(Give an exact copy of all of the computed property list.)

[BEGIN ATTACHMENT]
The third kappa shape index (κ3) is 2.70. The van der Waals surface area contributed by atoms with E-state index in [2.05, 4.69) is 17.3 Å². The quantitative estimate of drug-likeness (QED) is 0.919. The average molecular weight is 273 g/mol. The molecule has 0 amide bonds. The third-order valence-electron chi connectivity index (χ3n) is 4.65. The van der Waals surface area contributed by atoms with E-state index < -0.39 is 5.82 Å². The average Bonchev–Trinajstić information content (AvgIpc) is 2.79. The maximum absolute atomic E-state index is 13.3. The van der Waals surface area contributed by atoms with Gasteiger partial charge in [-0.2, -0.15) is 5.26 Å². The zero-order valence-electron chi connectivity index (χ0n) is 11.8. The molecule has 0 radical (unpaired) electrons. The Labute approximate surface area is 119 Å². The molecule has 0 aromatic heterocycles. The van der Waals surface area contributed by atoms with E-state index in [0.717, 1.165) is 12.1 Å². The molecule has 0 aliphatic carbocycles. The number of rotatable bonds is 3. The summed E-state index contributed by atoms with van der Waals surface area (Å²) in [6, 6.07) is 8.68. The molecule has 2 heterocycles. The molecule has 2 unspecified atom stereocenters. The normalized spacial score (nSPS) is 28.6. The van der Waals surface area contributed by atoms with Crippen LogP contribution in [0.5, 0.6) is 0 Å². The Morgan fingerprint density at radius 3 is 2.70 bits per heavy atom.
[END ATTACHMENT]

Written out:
The third kappa shape index (κ3) is 2.70. The van der Waals surface area contributed by atoms with E-state index in [2.05, 4.69) is 17.3 Å². The quantitative estimate of drug-likeness (QED) is 0.919. The average molecular weight is 273 g/mol. The molecule has 0 amide bonds. The third-order valence-electron chi connectivity index (χ3n) is 4.65. The van der Waals surface area contributed by atoms with E-state index < -0.39 is 5.82 Å². The average Bonchev–Trinajstić information content (AvgIpc) is 2.79. The maximum absolute atomic E-state index is 13.3. The van der Waals surface area contributed by atoms with Gasteiger partial charge in [-0.2, -0.15) is 5.26 Å². The zero-order valence-electron chi connectivity index (χ0n) is 11.8. The molecule has 0 radical (unpaired) electrons. The Labute approximate surface area is 119 Å². The molecule has 0 aromatic heterocycles. The van der Waals surface area contributed by atoms with E-state index in [0.717, 1.165) is 12.1 Å². The molecule has 0 aliphatic carbocycles. The number of rotatable bonds is 3. The summed E-state index contributed by atoms with van der Waals surface area (Å²) in [6, 6.07) is 8.68. The molecule has 2 heterocycles. The molecule has 2 unspecified atom stereocenters. The normalized spacial score (nSPS) is 28.6. The van der Waals surface area contributed by atoms with Crippen LogP contribution in [0.5, 0.6) is 0 Å². The Morgan fingerprint density at radius 3 is 2.70 bits per heavy atom.